J -- I know I've mentioned it ten times now -- proclaims that she doesn't know how to read. And for her, she'd rather just take random guesses at words based on first letters than actually sound them out. But a funny thing has been happening since the beginning of the school year. She suddenly realized that while she doesn't like to try reading, she really, really wants to write stuff. So she's kind of learning to read by teaching herself to write.
I hear her in a corner sounding things out and writing them phonetically. Very cool. While she doesn't like to be caught in a mistake while trying to read, she doesn't seem to mind if I help show her the correct spelling of things that she's written. She really would rather have the written stuff right. And then she's remembering it for the next time! So cool. She practices constantly, too.
We'll make a reader out of her yet.
Then, last, but not least, is O. O has always blown me away in his ease of learning anything. I don't know how so many people -- caught up in his weaknesses of speech and development -- could not see through his behindness to see that in spite of everything, he learns new things so darn fast! And, not only that, but he's persistent. If he doesn't get it on the first try, he'll continue trying again and again and again, without concern for what others think about him, till he gets it right.
He was the fastest kid we potty-trained, both at night and in the day. He was the first to teach himself to cartwheel, handstand and to flip a skateboard up with his foot to catch it in his hands. He does these all really well, too. We've been reluctant to take the training wheels off his bike because he is pretty fearless and doesn't always check for traffic and I afford some extra safety by having a rule that kids with training wheels can't ride in the street (only on sidewalks). I'm the one holding him back from riding without the training wheels, I don't doubt he could do it in a flash.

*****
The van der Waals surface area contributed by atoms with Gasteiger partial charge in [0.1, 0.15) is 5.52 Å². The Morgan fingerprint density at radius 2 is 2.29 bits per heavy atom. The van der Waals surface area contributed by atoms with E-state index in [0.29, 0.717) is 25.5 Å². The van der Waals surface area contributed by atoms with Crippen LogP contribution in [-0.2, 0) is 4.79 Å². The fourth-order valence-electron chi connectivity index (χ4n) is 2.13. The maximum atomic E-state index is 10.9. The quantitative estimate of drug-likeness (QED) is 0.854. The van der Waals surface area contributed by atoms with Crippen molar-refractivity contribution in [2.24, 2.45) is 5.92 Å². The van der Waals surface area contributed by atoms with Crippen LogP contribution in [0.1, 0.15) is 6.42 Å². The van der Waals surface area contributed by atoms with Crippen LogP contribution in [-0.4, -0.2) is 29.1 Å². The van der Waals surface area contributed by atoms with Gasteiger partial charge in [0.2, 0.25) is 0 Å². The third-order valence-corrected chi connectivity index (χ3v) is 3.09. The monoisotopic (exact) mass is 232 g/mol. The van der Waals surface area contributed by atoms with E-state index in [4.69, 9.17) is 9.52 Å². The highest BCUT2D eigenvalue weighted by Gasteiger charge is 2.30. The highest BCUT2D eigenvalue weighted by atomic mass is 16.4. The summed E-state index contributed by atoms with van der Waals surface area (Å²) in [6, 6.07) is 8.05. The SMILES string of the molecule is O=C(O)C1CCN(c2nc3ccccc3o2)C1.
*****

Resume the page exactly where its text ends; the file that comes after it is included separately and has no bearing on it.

Now his style of learning to read has been mostly about memorizing. The sight words on our Word Wall: he's got them down pat. The little minibooks we practice learning to read in: he's got those memorized, too. He can read without even looking at the pages! Ha. I noticed he was starting to get a little frustrated today because I gave him another minibook and he didn't want to try reading it because I hadn't read it to him enough times for him to memorize it. He doesn't want to sound things out, he only wants to pull from memory.
So somehow, I've got to teach the kid that he can memorize how letters sound and how letter-combinations sound ... but he wants to hurry up and just ride! So for a bit, he still needs his training wheels on his bike till I can help him catch up with important things like slowing down to check for traffic and in reading, he's going to need me for a bit to help him slow down and sound things out so he can read and not rely just on memorization.
But whatever pace we do things, the coolest part is that I get to be the main one here doing it with them. God gives me the strength and the wisdom and somehow, in the end, everyone rides.